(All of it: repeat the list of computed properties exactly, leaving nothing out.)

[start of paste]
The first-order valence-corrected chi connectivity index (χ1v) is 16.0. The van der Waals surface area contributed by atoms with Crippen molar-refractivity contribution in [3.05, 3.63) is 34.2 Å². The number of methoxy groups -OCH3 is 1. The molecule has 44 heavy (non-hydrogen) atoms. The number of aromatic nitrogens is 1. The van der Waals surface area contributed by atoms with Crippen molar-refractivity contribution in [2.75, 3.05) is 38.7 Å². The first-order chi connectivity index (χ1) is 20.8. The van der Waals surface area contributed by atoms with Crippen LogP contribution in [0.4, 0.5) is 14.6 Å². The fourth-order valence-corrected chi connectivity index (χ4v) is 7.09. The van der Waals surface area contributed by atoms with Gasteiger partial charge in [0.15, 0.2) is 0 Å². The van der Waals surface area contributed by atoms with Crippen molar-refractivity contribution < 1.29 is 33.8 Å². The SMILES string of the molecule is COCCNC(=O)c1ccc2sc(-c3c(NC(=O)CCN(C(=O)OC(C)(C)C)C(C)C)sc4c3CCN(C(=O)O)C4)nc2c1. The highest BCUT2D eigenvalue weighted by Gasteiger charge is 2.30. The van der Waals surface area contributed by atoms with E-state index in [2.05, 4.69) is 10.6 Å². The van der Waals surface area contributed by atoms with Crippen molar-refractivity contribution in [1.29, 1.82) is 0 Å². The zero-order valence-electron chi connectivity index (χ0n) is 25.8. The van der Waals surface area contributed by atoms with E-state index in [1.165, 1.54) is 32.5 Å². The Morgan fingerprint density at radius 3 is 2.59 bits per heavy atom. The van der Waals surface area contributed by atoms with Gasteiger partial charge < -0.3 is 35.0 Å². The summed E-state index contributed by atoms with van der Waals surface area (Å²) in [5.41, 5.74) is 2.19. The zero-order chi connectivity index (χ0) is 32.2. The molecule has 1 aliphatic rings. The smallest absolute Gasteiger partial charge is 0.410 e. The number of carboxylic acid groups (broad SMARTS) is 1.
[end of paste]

The first-order valence-corrected chi connectivity index (χ1v) is 16.0. The van der Waals surface area contributed by atoms with Crippen molar-refractivity contribution in [3.05, 3.63) is 34.2 Å². The number of methoxy groups -OCH3 is 1. The molecule has 44 heavy (non-hydrogen) atoms. The number of aromatic nitrogens is 1. The van der Waals surface area contributed by atoms with Crippen molar-refractivity contribution in [2.75, 3.05) is 38.7 Å². The first-order chi connectivity index (χ1) is 20.8. The van der Waals surface area contributed by atoms with Crippen LogP contribution in [0.4, 0.5) is 14.6 Å². The fourth-order valence-corrected chi connectivity index (χ4v) is 7.09. The van der Waals surface area contributed by atoms with Gasteiger partial charge in [0.15, 0.2) is 0 Å². The van der Waals surface area contributed by atoms with Crippen molar-refractivity contribution < 1.29 is 33.8 Å². The SMILES string of the molecule is COCCNC(=O)c1ccc2sc(-c3c(NC(=O)CCN(C(=O)OC(C)(C)C)C(C)C)sc4c3CCN(C(=O)O)C4)nc2c1. The highest BCUT2D eigenvalue weighted by Gasteiger charge is 2.30. The van der Waals surface area contributed by atoms with E-state index in [2.05, 4.69) is 10.6 Å². The van der Waals surface area contributed by atoms with Crippen molar-refractivity contribution in [1.29, 1.82) is 0 Å². The zero-order valence-electron chi connectivity index (χ0n) is 25.8. The van der Waals surface area contributed by atoms with E-state index in [1.165, 1.54) is 32.5 Å². The Morgan fingerprint density at radius 3 is 2.59 bits per heavy atom. The van der Waals surface area contributed by atoms with Gasteiger partial charge < -0.3 is 35.0 Å². The summed E-state index contributed by atoms with van der Waals surface area (Å²) in [5.41, 5.74) is 2.19. The zero-order chi connectivity index (χ0) is 32.2. The molecule has 1 aliphatic rings. The smallest absolute Gasteiger partial charge is 0.410 e. The number of carboxylic acid groups (broad SMARTS) is 1.